04/01/2014 05:53 pm ET Updated Jun 01, 2014

Turkey Took a Big Time Selfie

Nowadays, people are racing to take selfies and share them on social networks to be part of this phenomenon. On social media, we have seen very different kinds of selfies. It's hard to determine how artistic a selfie can be, but apparently these casual photos are getting more and more popular every day.

Honestly, in the past, selfies gave me a feeling of loneliness. I thought that the person taking the selfie was enjoying the moment so much, but apparently no one was around to share her joy. Thus she had to take her photo by herself to share it with her loved ones. So in my understanding, the selfie was a cover for misery.

However, now we see group selfies as well. Selfie-mania becamse critical when 86th Academy Awards host Ellen DeGeneres uploaded a photo of 12 celebrities in a selfie. By the end of the ceremony that selfie had been retweeted over 2 million times. Now taking group selfies has become a fashion and everybody is taking a part.

In the 21st century, with the rise of individualism, people have become ignorant, insensitive and careless to each other, and instead of looking deep inside of themselves they are more interested and occupied in watching others. Instead of listening deeply to their hearts, people are more involved in other's personal lives.

Therefore, taking selfies is important. When you turn your camera onto yourself instead of others, you can see your true self clearly. Also, the selfie cannot hide the real you as much as a regular camera shot would, because your arm's length determines the distance between you and the camera and you don't have the luxury of playing around to get the best shot, as you would be able to do with a camera on a tripod and a photographer. As my nine-year-old says, when you take a selfie, you "get what you get and never get upset."

Turkey has been posing for many photos and taking plenty of selfies since last May, with the beginning of the Gezi demonstrations. The country's vivid, dramatic and impressive photos have been rocking social media. These days, while we as a society have been taking and sharing one selfie after another, we have realized many things weren't the way we thought they were in Turkey. Especially since Dec. 17, when the corruption news broke, Turkey has looked very different in those selfies.

Since then, many of us have been thinking that Turkey's problematic democracy has transformed into an autocracy and that Turkey is confidently on its way to becoming a member of the "freedom league" -- with such players as China, Saudi Arabia, Iran and North Korea, where freedom of speech and human rights are secondary issues.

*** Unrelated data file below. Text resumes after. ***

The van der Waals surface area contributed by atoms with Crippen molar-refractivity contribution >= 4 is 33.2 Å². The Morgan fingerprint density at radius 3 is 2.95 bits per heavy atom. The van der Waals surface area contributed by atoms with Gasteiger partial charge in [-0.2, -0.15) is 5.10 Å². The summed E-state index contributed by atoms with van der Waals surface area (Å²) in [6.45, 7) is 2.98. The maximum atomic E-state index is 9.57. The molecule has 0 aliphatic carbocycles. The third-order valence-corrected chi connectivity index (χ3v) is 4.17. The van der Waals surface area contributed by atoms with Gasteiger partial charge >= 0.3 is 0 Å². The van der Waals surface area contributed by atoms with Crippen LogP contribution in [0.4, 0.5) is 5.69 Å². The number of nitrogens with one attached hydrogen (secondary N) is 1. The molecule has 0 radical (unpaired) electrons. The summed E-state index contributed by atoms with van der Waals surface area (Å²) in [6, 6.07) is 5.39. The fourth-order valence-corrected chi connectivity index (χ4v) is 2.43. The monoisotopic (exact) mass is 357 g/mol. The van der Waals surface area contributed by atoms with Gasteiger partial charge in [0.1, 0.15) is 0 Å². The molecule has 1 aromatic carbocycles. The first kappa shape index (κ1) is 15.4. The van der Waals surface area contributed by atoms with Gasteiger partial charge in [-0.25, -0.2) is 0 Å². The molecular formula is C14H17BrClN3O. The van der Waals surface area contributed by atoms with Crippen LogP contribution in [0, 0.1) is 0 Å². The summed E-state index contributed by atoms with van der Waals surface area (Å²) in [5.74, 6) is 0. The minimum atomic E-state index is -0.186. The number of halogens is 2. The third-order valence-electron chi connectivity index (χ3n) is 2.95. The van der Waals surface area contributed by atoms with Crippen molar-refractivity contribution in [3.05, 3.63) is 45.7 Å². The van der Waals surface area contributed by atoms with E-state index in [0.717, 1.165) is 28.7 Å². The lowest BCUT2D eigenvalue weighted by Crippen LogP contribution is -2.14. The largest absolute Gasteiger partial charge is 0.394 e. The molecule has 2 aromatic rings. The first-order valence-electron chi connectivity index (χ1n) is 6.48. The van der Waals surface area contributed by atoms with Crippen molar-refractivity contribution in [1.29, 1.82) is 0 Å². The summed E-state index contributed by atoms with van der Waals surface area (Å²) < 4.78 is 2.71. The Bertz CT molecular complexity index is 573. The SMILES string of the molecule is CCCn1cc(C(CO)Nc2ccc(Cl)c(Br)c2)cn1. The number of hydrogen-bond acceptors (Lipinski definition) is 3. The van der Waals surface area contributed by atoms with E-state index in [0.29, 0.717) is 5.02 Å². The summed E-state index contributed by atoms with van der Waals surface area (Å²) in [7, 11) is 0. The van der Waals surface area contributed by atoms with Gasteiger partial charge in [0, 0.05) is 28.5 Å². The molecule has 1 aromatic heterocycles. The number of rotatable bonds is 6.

Also, indeed, we presumed that over the last decade Turkey progressed in its political and economic transformation. When the Arab uprisings exploded in 2011, Turkey gained more importance as a model for others in the region with its trade, diplomatic outreach and cultural exports following its achievement of a working democracy in a Muslim majority state; yet in the last six months Turkey has lost its credibility in the international area. Beneath the surface, there is deep concern about the direction the country is heading.

Since the Gezi demonstrations and especially after Dec. 17, when the corruption news exploded onto the scene, our morals have been wounded in several ways in Turkey. People have lost their trust. Everybody is questioning everything. We lost our collective wisdom as a society.

Polarization, othering and intolerance are major problems now, and we have to fight against them to be able to be whole. It will take some time to ease all this pain and heal all these wounds. Our selfies have showed us once again that each individual is important. So, respecting differences is a must for harmony in society. In a strong democracy, people expect to learn from each other.

On March 30, Turkey took another selfie: the selfie of the last 12 years! The ruling Justice and Development Party (AK Party) has won Sunday's local elections in Turkey and the main opposition Republican People's Party (CHP) filed an appeal alleging vote rigging. For Recep Tayyip Erdogan, Turkey's embattled prime minister, a win in Sunday's local elections will be a Pyrrhic victory. While his Justice and Development Party, or A.K.P., will likely retain a majority of municipalities, Turkey as a whole, particularly as an international player, has lost. Erdogan victory puts icy Turkey-EU relations in deep freeze. EU calls on Turkey to step up reforms after Erdogan claims victory in local elections. Turkey's Prime Minister Recep Tayyip Erdogan has claimed victory for his party in local elections, and vowed that his enemies would "pay the price".

Everybody is competing to take the best selfie nowadays. A selfie is a kind of self-portrait photograph. The word "selfie" had become ordinary enough to take a place in the Oxford Dictionaries Online in 2013. Then in the same year, Oxford Dictionaries Online declared the word "selfie" its Word of the Year. The result of the local elections will be a clearer soon. This selfie will be showing what has changed since the Gezi protests in Turkey. We have to wait and see what the consequences will be and what will come next!

For more Arzu Kaya-Uranli, click here.